How She Should Be

Feet pound pavement,
sweat dripping
down her temples,
through the
crease in her
elbows.
Lungs bursting for
more.

Run faster you fat cow.

Music blasts in
her ears,
lyrics laughing.
Telling her how
to make them
want it.

Jump higher  you wont burn
away your gut
half-assing it like this.

Flipping through smut,
images glare
back of how her
arms should look.
How thin her thighs
should be.
Flushes her dinner
in response.

Atta girl.

– – 

I recently came across a powerful video that delved into the deep issues we face on a day to day basis regarding media and how warped society’s expectations are of how we should look, how we should present ourselves, and what gross failures we are if we do not meet up to those expectations.

Like most women, this topic hit close to home as I have dealt with self-esteem issues off and on for years based on how I am “supposed” to look. It is such a vicious cycle. I know that being smart, being funny, having values and morals, being compassionate, etc. are the signs of true beauty. That “inner” beauty is what counts. We are all taught this from a very early age, and yet so often society’s perception of beauty trumps all of this.

I’m not sure what the answer is. It is so disheartening to see young girls battle with these issues of self-image and low self-esteem. Even magazines that promote health and wellness airbrush the shit out of their models, making their ab muscles more defined and eliminating all traces of cellulite. We know that is all fake, it is all an illusion, so why does it continue to subconsciously affect us in such a negative way? How to we break this cycle?

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20 thoughts on “How She Should Be

  1. I really don’t know. Like you I know that inner beauty is what counts, but when I see an add or whatever I can’t help but feel the inevitable pains of jealously and lack of self confidence. And I am nearly 30 so I don’t know! Great post btw! God bless!

    1. I’m pushing 30 as well! You’d think that as grown women we would look at magazines and be far past the stage of feeling jealous and suffer from a loss of confidence as a result. Sadly it doesn’t just affect young people. Thank you for your kind words! 🙂

      1. It’s bred into us from the time we are conceived. It’s very sad. Its up to us as adult woman to change it for the young girls. We have to change ourselves first though, because they learn from our confidence and esteem. Have a beautiful day!

  2. I hate to be the bearer of bad news, but it doesn’t get easier as you get older. I thought that surely as I got older, the pressures to be ‘perfect’ would decrease. It doesn’t … if anything, it gets worse because aging isn’t kind.

    1. Sadly, I figure this is how it is regardless our age. In your teens, young adulthood, middle aged, and as you get older there will always be that ideal body that is ingrained in your subconscious (nor conscious) that you are pressured to aspire to. There are magazines that have 50-60 year old actresses on the front with titles like “Bikini Body at 60!” How realistic is that?? So disheartening…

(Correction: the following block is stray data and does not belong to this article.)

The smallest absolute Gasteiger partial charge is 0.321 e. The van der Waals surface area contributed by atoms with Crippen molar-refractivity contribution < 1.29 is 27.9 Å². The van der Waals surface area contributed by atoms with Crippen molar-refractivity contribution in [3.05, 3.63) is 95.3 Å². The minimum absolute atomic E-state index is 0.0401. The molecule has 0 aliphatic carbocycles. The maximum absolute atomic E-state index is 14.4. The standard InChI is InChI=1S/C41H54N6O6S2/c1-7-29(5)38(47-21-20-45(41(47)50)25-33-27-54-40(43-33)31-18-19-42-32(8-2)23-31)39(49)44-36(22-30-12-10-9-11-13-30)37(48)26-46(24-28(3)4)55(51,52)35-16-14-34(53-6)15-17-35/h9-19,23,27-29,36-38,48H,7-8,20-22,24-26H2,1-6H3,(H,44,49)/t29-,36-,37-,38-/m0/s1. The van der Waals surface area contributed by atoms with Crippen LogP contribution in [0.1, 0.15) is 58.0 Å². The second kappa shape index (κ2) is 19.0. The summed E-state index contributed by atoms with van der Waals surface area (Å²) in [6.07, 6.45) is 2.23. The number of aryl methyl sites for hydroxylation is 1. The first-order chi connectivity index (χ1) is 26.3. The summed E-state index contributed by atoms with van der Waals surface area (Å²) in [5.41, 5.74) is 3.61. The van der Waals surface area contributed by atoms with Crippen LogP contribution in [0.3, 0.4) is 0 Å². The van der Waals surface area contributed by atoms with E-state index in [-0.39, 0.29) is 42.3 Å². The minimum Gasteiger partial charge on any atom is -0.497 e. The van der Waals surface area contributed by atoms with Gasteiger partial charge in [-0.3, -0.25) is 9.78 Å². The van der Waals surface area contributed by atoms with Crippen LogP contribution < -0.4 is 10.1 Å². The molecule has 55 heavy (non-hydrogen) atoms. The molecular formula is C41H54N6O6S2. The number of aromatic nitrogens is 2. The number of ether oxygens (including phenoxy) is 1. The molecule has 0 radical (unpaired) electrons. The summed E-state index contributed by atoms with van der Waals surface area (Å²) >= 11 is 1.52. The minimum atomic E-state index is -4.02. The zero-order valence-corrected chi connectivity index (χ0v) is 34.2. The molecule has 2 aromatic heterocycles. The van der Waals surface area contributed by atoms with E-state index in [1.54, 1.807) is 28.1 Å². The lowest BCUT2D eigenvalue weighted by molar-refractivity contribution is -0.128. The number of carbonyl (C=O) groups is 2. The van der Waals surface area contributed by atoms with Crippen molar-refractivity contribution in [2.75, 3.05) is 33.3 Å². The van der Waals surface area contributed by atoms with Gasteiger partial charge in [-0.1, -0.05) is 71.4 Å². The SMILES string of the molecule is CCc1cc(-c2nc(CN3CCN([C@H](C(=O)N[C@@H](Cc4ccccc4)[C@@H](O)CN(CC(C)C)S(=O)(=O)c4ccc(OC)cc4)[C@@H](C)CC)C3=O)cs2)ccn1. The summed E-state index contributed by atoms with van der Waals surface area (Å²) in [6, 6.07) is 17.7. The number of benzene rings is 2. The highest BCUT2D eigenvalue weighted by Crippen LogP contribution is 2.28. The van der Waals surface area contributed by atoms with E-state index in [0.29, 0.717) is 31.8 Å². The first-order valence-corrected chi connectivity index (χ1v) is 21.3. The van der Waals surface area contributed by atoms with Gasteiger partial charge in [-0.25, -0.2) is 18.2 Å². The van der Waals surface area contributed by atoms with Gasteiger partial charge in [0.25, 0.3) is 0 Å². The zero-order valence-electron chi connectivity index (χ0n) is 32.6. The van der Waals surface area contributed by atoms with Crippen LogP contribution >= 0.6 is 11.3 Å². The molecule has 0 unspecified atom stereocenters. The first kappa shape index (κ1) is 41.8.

1. With many of my friends in their late 20s/early 30s who are having babies and getting back into shape, an area that crushes esteem for me now is all the “bikini body mommies” out there who push the “We have kids and look like this! What’s YOUR excuse?” Really? Thanks ladies….

  3. I agree it does not get easier as we get older. Have you seen some of the older women actresses.
    Very hard to keep up.

  4. Men don’t have the same problem, for which I am very, very thankful. It is more than “society” that creates the female image issue… it is an advertising industry and the products they push that stand to make billions by making us feel insecure about how we look that creates the problem. It is hard to make money off a person’s sense of humor or humanity. Great post Christina. –Curt

      1. Right. “Being a man” involves all sorts of expectations and stereotypes, Christina. Most of which I try to avoid. LOL And we do the same thing to boys that we do to girls. But there are cracks in the stereotypes. I watch as my son raises his children while he shares in all parenting activities. It is bound to have an impact. –Curt

  5. This. Yes. I can’t even tell you how much I identify with this. I have my own “voice” in my head that scolds me every time I eat anything that’s not a salad, and is constantly reminding me of how fat I am, and how it’s all my fault.

    1. It’s horrible isn’t it?! I kick myself over the carbs in a sandwich vs a salad. A sandwich! It’s a sad and depressing topic, but I’m happy people can relate to my writing and this subject!

  6. I no longer have self esteem issues. I’ll be 65 in a few days and don’t have to worry about impressing any one or caring about what they think. There is a positive side to getting old too- no peer pressure.

    Anyway, being called “grampa” is all the self esteem I need. Thanks visit my blog.

  7. Great post Christina. This is such a huge issue for so many women, especially in the western world. I struggle with body image until today. It’s crazy because I’m certified in fitness and nutrition, eat healthy, exercise regularly, wear a size small which is even too big sometimes, have toned muscles – and I still buy into the crap that media tries to sell as beautiful.
    I wrote a blog post some time ago inspired by the movie, “My Life in Ruins”. It deals with this topic of our perception of physical perfection and how it differs depending on the culture. If you’re interested in reading it all, you can do so here: http://stacilys.wordpress.com/2014/03/07/your-butt-is-too-small-what/
    Staci 🙂

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